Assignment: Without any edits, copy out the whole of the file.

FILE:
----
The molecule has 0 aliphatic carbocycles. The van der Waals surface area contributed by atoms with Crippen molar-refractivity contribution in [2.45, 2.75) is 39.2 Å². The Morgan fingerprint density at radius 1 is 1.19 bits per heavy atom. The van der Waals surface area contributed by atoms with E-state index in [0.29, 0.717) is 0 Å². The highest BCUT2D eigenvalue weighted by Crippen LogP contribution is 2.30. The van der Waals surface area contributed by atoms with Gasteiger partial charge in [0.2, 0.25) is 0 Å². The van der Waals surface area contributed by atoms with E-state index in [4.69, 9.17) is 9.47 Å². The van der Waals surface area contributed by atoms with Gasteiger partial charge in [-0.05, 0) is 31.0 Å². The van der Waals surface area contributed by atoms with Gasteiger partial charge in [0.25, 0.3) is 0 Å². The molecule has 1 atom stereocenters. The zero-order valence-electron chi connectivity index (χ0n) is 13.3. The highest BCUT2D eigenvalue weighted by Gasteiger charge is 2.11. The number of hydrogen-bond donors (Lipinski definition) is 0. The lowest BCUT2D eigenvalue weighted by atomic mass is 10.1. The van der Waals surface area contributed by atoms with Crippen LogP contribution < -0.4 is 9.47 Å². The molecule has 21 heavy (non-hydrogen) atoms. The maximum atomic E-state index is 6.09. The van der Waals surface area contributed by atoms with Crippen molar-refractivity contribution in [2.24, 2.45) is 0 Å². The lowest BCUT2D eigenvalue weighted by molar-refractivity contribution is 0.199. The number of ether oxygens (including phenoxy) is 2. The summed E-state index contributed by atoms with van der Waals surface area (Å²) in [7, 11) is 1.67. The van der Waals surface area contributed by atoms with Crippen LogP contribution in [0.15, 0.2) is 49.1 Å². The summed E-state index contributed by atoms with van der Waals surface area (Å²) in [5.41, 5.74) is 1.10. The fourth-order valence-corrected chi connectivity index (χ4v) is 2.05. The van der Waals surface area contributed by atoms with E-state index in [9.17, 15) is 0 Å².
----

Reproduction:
The molecule has 0 aliphatic carbocycles. The van der Waals surface area contributed by atoms with Crippen molar-refractivity contribution in [2.45, 2.75) is 39.2 Å². The Morgan fingerprint density at radius 1 is 1.19 bits per heavy atom. The van der Waals surface area contributed by atoms with E-state index in [0.29, 0.717) is 0 Å². The highest BCUT2D eigenvalue weighted by Crippen LogP contribution is 2.30. The van der Waals surface area contributed by atoms with Gasteiger partial charge in [0.2, 0.25) is 0 Å². The van der Waals surface area contributed by atoms with E-state index in [4.69, 9.17) is 9.47 Å². The van der Waals surface area contributed by atoms with Gasteiger partial charge in [-0.05, 0) is 31.0 Å². The van der Waals surface area contributed by atoms with Gasteiger partial charge in [0.25, 0.3) is 0 Å². The molecule has 1 atom stereocenters. The zero-order valence-electron chi connectivity index (χ0n) is 13.3. The highest BCUT2D eigenvalue weighted by Gasteiger charge is 2.11. The number of hydrogen-bond donors (Lipinski definition) is 0. The lowest BCUT2D eigenvalue weighted by atomic mass is 10.1. The van der Waals surface area contributed by atoms with Crippen LogP contribution < -0.4 is 9.47 Å². The molecule has 21 heavy (non-hydrogen) atoms. The maximum atomic E-state index is 6.09. The van der Waals surface area contributed by atoms with Crippen molar-refractivity contribution in [2.24, 2.45) is 0 Å². The lowest BCUT2D eigenvalue weighted by molar-refractivity contribution is 0.199. The number of ether oxygens (including phenoxy) is 2. The summed E-state index contributed by atoms with van der Waals surface area (Å²) in [7, 11) is 1.67. The van der Waals surface area contributed by atoms with Crippen LogP contribution in [0.15, 0.2) is 49.1 Å². The summed E-state index contributed by atoms with van der Waals surface area (Å²) in [5.41, 5.74) is 1.10. The fourth-order valence-corrected chi connectivity index (χ4v) is 2.05. The van der Waals surface area contributed by atoms with E-state index in [9.17, 15) is 0 Å².